Recently, Houston Exponential announced plans to create a venture capital Fund of Funds (VC FOF) to support the local entrepreneurship ecosystem. This strategy has been used by other cities and regions, such as Michigan and Cincinnati, to spur local startup growth. Private firms also offer VC Fund of Funds. What does this type of fund look like, and how has it played out in other locations?
FOFs are funds that invest in multiple smaller funds. The increased diversification that they offer investors makes them attractive. However, there is a risk of overlap with FOFs; the many funds that make up the FOF may invest in the same entities. FOFs also may carry additional fees over a traditional fund because the the investor also has to pay the fees for the funds that constitute the larger FOF.
A VC FOF specifically invests in multiple venture capital funds. These venture capital funds then invest in local startups, entrepreneurs, and small businesses investment. FOFs diversify investors’ portfolios by ensuring investment in a wide variety of companies. Many venture capital funds make up VC FOFs, so their success depends on what investments the constituent VC funds make. In the private sector, the advertised appeal of VC FOFs is diversification, early liquidity, and enhanced fund returns.
FOFs can also exist through firms that typically invest in mature companies and buy all of each company’s equity, known as “Buyout FOFs.” The Chicago Booth Review claims that VC FOFs offer more diversification than Buyout FOFs, with an average of 7 more individual funds in each VC FOF. The research also indicates that VC FOFs are “more likely, through fund selection and/or access, to overcome their additional layer of fees” than buyout FOFs. This suggests that VC FOFs may bring investors higher value than buyout FOFs.
Impact on Cities
The trend towards creating VC FOFs to boost local innovation began about a decade ago. In 2008, Michigan created the Renaissance Venture Capital Fund. The premise behind the fund was simple: “Venture capital is important for economic growth and [Michigan is] underserved in the amount of venture capital available to fund exciting new ideas and technologies.” By investing specifically in VC funds that are active in Michigan, the Renaissance VC Fund provides the necessary capital for Michigan startups to grow and thrive.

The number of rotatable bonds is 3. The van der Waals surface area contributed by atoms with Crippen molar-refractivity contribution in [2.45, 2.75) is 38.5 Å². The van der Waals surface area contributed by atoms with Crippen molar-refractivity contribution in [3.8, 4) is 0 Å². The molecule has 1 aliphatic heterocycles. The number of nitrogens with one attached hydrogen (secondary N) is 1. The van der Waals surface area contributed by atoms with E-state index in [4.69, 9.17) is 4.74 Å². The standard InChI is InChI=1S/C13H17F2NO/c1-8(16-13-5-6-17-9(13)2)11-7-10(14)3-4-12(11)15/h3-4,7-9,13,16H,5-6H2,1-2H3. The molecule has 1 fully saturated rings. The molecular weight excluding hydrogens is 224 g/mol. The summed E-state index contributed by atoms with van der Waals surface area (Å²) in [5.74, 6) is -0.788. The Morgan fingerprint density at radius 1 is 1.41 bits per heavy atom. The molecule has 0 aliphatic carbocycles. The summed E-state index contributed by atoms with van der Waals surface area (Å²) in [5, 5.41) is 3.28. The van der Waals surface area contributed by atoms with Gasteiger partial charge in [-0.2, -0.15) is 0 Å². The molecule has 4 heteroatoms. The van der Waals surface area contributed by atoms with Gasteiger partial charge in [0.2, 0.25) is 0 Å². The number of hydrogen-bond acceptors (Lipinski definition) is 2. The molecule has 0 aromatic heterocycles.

Currently, the fund claims to receive a 21:1 return on every dollar they invest. With this success, they have grown; the fund has offices in both Ann Arbor and Detroit. Figure 1 shows the spike in investment and deals following the introduction of the Renaissance Fund. However, investment and deals seemed to have tapered off in recent years. Nonetheless, the new plateau does seem to be slightly higher than the average values before the fund was introduced.
In 2012, Cincinnati created a fund modeled on Michigan’s Renaissance Fund. Cincinnati-based corporations, like Kroger and Proctor & Gamble, created the Cintrifuse Early Stage Capital Fund I, LLC, which exclusively makes seed and early-stage investments in local startups.
According to Cintrifuse, the fund has resulted in a net increase of $24 million in value to the city. Figure 2 shows the spike in deals in both 2012 and 2014. Investment also peaked in 2014, relatively soon after the fund’s introduction. Nonetheless, the introduction of this program seemed to have no noticeable impact on Cincinnati’s overall GDP in 2012 and afterwards. The number of deals and amount invested have also declined substantially since 2014.
What Will This Mean for Houston?
VC Fund of Funds seem to carry benefits for both investors and local VC/startup culture. However, no plan to boost growth is a guaranteed success. Michigan and Cincinnati have demonstrated that it is difficult to maintain momentum with these funds. These cities’ experiences teach us that the fund needs to place a sustained emphasis on providing capital to the local region. McNair Center research indicates there are about 50 VC firms in Houston. This means that there are firms for which the FOF can provide capital. These VC firms can then disburse funds to local businesses.